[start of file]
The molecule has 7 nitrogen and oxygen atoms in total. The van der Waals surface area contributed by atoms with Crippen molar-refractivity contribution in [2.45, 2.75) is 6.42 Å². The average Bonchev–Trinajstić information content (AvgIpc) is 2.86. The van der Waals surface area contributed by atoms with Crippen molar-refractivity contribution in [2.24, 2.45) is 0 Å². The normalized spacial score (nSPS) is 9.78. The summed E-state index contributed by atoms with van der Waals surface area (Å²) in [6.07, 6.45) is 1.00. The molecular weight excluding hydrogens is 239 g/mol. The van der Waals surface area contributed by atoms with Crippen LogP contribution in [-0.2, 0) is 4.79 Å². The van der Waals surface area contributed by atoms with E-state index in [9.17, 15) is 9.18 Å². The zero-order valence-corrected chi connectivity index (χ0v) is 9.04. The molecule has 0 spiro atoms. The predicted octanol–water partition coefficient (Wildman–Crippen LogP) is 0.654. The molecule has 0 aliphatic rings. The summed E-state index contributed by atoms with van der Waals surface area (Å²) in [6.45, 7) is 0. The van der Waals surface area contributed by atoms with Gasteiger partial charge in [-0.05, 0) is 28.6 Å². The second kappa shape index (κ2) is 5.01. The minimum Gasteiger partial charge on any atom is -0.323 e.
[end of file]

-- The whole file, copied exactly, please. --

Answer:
The molecule has 7 nitrogen and oxygen atoms in total. The van der Waals surface area contributed by atoms with Crippen molar-refractivity contribution in [2.45, 2.75) is 6.42 Å². The average Bonchev–Trinajstić information content (AvgIpc) is 2.86. The van der Waals surface area contributed by atoms with Crippen molar-refractivity contribution in [2.24, 2.45) is 0 Å². The normalized spacial score (nSPS) is 9.78. The summed E-state index contributed by atoms with van der Waals surface area (Å²) in [6.07, 6.45) is 1.00. The molecular weight excluding hydrogens is 239 g/mol. The van der Waals surface area contributed by atoms with Crippen LogP contribution in [-0.2, 0) is 4.79 Å². The van der Waals surface area contributed by atoms with E-state index in [9.17, 15) is 9.18 Å². The zero-order valence-corrected chi connectivity index (χ0v) is 9.04. The molecule has 0 spiro atoms. The predicted octanol–water partition coefficient (Wildman–Crippen LogP) is 0.654. The molecule has 0 aliphatic rings. The summed E-state index contributed by atoms with van der Waals surface area (Å²) in [6.45, 7) is 0. The van der Waals surface area contributed by atoms with Gasteiger partial charge in [-0.05, 0) is 28.6 Å². The second kappa shape index (κ2) is 5.01. The minimum Gasteiger partial charge on any atom is -0.323 e.